Chancellor Angela Merkel assured Afghan President Hamid Karzai during talks in Berlin on Sunday that Germany will boost its efforts to provide training to police and security forces in Afghanistan.
At a joint press conference after the meeting, Merkel said Germany took the issue "very seriously" and had agreed to accelerate the pace of training for both soldiers and police.
Germany has already pledged to increase the number of its troops in Afghanistan by 600, to 4,400, in the months leading up to the country's presidential election in August, in which Karzai hopes to win another term in office.
Karzai thanked Germany for its efforts to date in training Afghan security forces, although Merkel said only 10 percent of the required personnel had been trained so far. "We have a long way to go," she said.
Germans and Afghans work hand-in-hand in joint operation
The Afghan president also praised a rare and significant joint operation by German and Afghan special forces last week to capture a high-ranking Taliban commander.
"This was good work done by the German forces," Karzai told reporters in Berlin. "It shows the excellent cooperation between the Afghan and German forces."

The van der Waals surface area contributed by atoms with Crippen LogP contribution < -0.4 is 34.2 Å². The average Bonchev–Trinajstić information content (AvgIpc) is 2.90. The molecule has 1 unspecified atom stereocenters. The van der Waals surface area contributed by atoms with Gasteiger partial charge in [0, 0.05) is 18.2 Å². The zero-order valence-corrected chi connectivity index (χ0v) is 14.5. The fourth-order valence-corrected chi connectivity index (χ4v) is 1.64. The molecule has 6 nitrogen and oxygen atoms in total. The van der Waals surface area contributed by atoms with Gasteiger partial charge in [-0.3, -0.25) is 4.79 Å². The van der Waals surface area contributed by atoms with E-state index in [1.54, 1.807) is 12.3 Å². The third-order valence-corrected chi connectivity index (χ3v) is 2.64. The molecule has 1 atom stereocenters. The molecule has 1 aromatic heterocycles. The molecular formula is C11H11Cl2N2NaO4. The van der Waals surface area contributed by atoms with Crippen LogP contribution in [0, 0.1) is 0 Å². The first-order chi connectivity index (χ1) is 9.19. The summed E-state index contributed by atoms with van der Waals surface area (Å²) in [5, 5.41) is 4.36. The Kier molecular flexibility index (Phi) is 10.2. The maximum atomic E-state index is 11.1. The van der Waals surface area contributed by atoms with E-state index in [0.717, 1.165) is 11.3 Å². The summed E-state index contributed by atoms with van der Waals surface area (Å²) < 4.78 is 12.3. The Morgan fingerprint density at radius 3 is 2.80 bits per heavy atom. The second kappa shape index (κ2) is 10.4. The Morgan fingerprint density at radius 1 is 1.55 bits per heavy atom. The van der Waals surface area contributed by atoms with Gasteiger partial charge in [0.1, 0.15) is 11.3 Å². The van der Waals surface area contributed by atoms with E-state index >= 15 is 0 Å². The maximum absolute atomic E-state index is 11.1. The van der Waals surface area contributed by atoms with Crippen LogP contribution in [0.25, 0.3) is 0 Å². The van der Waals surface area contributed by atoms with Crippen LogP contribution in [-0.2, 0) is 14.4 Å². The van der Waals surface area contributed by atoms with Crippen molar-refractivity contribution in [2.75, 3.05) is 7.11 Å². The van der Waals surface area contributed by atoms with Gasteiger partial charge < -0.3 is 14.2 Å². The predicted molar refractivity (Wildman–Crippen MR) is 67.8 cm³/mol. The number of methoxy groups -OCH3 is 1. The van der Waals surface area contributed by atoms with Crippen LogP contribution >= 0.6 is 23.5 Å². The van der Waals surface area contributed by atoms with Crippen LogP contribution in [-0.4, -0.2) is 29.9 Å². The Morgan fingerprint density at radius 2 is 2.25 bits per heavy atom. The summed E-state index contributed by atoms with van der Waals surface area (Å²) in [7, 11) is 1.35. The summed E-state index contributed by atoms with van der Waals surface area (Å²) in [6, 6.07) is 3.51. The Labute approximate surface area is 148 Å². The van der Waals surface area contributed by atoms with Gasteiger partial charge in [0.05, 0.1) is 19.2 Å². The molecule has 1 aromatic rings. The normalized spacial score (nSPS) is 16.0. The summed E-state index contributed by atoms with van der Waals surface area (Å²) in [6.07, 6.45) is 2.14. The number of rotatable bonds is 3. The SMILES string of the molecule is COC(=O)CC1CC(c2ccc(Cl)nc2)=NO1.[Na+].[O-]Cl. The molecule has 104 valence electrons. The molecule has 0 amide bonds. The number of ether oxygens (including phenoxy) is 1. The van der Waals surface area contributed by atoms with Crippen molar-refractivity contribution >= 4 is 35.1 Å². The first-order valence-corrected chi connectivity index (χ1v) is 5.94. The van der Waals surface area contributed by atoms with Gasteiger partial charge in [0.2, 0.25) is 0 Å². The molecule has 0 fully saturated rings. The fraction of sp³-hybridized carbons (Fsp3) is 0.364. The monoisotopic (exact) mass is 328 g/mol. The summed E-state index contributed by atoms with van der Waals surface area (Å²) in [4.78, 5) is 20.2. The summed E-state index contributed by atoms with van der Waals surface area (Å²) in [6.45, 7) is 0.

The two leaders also discussed a controversial Shi'ite family law, under which husbands can demand sex from their wives. Karzai said the legislation had already been changed and passed on to parliament for a new vote. Merkel welcomed the move by the Afghan government and said she hoped that all the disconcerting passages had been removed.
Merkel said there was "light and shade" in Afghanistan, but praised the fact that six million children were now attending school across the country, many of them girls.
Taliban insurgents and drug production are growing concerns
Karzai, for his part, expressed his concern about the high number of civilian casualties caused by the NATO-led International Security Assistance Force, ISAF, in its fight against Islamist Taliban insurgents.
He also said the Taliban's stronger presence in Pakistan's border regions was a growing concern. The spreading Taliban insurgency is the main reason the United States will be sending an additional 20,000 troops to Afghanistan in the coming weeks to boost the existing 58,000 ISAF troops already there.
Merkel agreed that everything needed to be done to stabilize the situation in Pakistan and welcomed talks between Afghanistan and its neighbor.
Karzai has recently been under fire from Western countries, which accuse him of doing too little to bolster security and fight corruption and drug cultivation.
The European Union's external relations commissioner, Benita Ferrero-Waldner, has called on the Afghan president to "advance the country, build an administrative infrastructure and take steps against corruption."